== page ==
Who says that only the US can explore space efficiently? The notoriety of NASA is undeniable, but other countries besides US also have been doing some amazing and truly out of this world stuff during space explorations. Now it’s Australia’s turn to shine since Prime Minister Scott Morrison has announced his nation’s intention to join the United States’ Moon to Mars exploration.
The big and exciting announcement took place last Saturday at a ceremony from NASA Headquarters in Washington, where NASA Deputy Administrator, Jim Morhard, and Head of the Australian Space Agency, Megan Clark, signed a joint statement of intent. There were also other resounding names at the ceremony, including Secretary of Commerce Wilbur Ross, Australian Ambassador to the United States Joe Hockey and U.S. Ambassador to Australia Arthur Culvahouse Jr.
The agreement takes into account Australian involvements in fields like automation, robotics, and remote asset management. Also, Prime Minister Morrison pledged to more than triple the Australian Space Agency budget to support Artemis lunar programme and Moon to Mars.
“We are honoured by today’s statement and the commitment of our friends from Australia to support us in our mission to return to the Moon by 2024 with the Artemis programme,” Morhard said. “The strong relationship between NASA and the Australian Space Agency affirms NASA’s commitment to establish sustainable exploration with our commercial and international partners by 2028.”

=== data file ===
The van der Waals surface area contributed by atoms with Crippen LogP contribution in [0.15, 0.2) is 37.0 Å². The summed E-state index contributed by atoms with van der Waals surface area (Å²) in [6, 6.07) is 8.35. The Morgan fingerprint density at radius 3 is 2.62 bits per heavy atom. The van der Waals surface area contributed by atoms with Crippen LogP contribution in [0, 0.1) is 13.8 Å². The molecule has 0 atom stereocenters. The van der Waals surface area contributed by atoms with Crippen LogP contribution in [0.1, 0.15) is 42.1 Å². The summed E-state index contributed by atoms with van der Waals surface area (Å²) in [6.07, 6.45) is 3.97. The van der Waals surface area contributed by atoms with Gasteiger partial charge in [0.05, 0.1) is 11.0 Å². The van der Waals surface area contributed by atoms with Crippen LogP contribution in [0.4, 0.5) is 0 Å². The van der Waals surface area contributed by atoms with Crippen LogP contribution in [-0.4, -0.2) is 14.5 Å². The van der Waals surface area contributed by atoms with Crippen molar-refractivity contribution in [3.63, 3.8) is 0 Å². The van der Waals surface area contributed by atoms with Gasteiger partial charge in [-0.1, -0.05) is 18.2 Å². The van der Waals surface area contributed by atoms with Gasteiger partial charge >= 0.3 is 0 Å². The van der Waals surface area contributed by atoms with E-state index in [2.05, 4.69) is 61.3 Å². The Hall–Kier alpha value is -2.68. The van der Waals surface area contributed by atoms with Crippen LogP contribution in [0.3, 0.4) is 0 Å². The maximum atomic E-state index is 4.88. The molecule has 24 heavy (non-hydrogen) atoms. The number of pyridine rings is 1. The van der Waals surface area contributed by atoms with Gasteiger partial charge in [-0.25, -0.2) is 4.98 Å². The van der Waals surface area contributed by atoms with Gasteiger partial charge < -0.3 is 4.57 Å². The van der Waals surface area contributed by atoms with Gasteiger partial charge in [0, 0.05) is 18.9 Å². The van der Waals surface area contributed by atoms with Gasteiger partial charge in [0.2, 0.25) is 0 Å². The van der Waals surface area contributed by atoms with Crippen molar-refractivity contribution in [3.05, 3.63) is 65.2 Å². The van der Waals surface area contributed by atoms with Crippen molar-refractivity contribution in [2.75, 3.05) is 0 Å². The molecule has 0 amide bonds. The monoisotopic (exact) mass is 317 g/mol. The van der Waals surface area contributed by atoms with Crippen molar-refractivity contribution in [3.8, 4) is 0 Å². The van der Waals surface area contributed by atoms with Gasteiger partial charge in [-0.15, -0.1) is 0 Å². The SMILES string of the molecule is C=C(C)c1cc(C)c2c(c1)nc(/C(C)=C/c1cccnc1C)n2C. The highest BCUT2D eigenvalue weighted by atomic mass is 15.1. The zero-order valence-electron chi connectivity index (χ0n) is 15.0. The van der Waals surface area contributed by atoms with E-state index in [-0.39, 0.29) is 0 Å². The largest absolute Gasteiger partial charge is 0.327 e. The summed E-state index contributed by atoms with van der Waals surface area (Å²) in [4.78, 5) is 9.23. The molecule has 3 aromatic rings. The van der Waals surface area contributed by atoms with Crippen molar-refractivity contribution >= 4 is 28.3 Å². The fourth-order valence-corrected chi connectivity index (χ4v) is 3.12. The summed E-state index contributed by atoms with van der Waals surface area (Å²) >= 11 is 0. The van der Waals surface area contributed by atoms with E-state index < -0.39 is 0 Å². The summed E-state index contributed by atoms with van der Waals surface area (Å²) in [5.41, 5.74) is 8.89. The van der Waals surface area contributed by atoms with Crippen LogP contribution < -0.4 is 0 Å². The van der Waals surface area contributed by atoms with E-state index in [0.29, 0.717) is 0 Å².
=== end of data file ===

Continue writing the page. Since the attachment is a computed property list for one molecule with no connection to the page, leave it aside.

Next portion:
The Australian Space Agency is only a little more than a year old, but Australia has a long tradition of working closely with the U.S. in space missions, dating back since the Apollo era.
Any kind of help NASA can receive in achieving its missions is great, since there’s a lot of hope regarding that one day humanity will lay foot on Mars and start colonizing our neighboring planet. But before that glorious moment, any progress in space exploration is beneficial for all of us, since it may only lead to more significant achievements.